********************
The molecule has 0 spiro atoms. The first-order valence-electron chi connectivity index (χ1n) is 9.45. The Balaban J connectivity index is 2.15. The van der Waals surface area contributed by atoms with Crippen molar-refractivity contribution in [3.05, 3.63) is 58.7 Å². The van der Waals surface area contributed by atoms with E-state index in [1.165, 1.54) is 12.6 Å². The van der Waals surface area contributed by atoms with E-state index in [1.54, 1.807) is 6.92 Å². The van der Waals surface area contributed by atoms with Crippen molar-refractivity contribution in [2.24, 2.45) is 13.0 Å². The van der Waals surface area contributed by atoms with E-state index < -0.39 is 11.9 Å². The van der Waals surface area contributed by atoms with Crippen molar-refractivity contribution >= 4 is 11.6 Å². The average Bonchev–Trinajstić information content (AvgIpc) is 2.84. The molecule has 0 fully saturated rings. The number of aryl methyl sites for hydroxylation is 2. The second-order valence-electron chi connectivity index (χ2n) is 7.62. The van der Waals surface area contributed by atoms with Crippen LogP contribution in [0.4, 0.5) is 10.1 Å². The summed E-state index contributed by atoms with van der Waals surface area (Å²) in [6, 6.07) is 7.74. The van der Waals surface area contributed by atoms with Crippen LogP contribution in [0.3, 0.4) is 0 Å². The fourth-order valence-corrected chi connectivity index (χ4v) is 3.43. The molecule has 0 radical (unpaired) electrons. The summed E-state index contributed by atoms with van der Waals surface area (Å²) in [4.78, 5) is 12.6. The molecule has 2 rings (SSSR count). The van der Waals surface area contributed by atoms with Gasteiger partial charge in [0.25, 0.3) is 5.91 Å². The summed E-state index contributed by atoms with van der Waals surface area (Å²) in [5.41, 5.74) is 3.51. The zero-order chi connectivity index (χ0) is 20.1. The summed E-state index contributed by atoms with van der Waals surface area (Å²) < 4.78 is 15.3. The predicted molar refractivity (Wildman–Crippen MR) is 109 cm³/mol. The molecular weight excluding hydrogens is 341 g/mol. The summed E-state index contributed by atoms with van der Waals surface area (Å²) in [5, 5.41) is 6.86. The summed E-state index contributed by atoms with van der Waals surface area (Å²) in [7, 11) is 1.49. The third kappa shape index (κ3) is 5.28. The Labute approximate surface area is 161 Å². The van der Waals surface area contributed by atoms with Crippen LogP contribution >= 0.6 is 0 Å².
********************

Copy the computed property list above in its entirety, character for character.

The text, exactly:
The molecule has 0 spiro atoms. The first-order valence-electron chi connectivity index (χ1n) is 9.45. The Balaban J connectivity index is 2.15. The van der Waals surface area contributed by atoms with Crippen molar-refractivity contribution in [3.05, 3.63) is 58.7 Å². The van der Waals surface area contributed by atoms with E-state index in [1.165, 1.54) is 12.6 Å². The van der Waals surface area contributed by atoms with E-state index in [1.54, 1.807) is 6.92 Å². The van der Waals surface area contributed by atoms with Crippen molar-refractivity contribution in [2.24, 2.45) is 13.0 Å². The van der Waals surface area contributed by atoms with E-state index < -0.39 is 11.9 Å². The van der Waals surface area contributed by atoms with Crippen molar-refractivity contribution >= 4 is 11.6 Å². The average Bonchev–Trinajstić information content (AvgIpc) is 2.84. The molecule has 0 fully saturated rings. The number of aryl methyl sites for hydroxylation is 2. The second-order valence-electron chi connectivity index (χ2n) is 7.62. The van der Waals surface area contributed by atoms with Crippen LogP contribution in [0.4, 0.5) is 10.1 Å². The summed E-state index contributed by atoms with van der Waals surface area (Å²) in [6, 6.07) is 7.74. The van der Waals surface area contributed by atoms with Crippen LogP contribution in [0.3, 0.4) is 0 Å². The fourth-order valence-corrected chi connectivity index (χ4v) is 3.43. The molecule has 0 radical (unpaired) electrons. The summed E-state index contributed by atoms with van der Waals surface area (Å²) in [4.78, 5) is 12.6. The molecule has 2 rings (SSSR count). The van der Waals surface area contributed by atoms with Gasteiger partial charge in [0.25, 0.3) is 5.91 Å². The summed E-state index contributed by atoms with van der Waals surface area (Å²) in [5.41, 5.74) is 3.51. The zero-order chi connectivity index (χ0) is 20.1. The summed E-state index contributed by atoms with van der Waals surface area (Å²) < 4.78 is 15.3. The predicted molar refractivity (Wildman–Crippen MR) is 109 cm³/mol. The molecular weight excluding hydrogens is 341 g/mol. The summed E-state index contributed by atoms with van der Waals surface area (Å²) in [5, 5.41) is 6.86. The summed E-state index contributed by atoms with van der Waals surface area (Å²) in [7, 11) is 1.49. The third kappa shape index (κ3) is 5.28. The Labute approximate surface area is 161 Å². The van der Waals surface area contributed by atoms with Crippen LogP contribution >= 0.6 is 0 Å².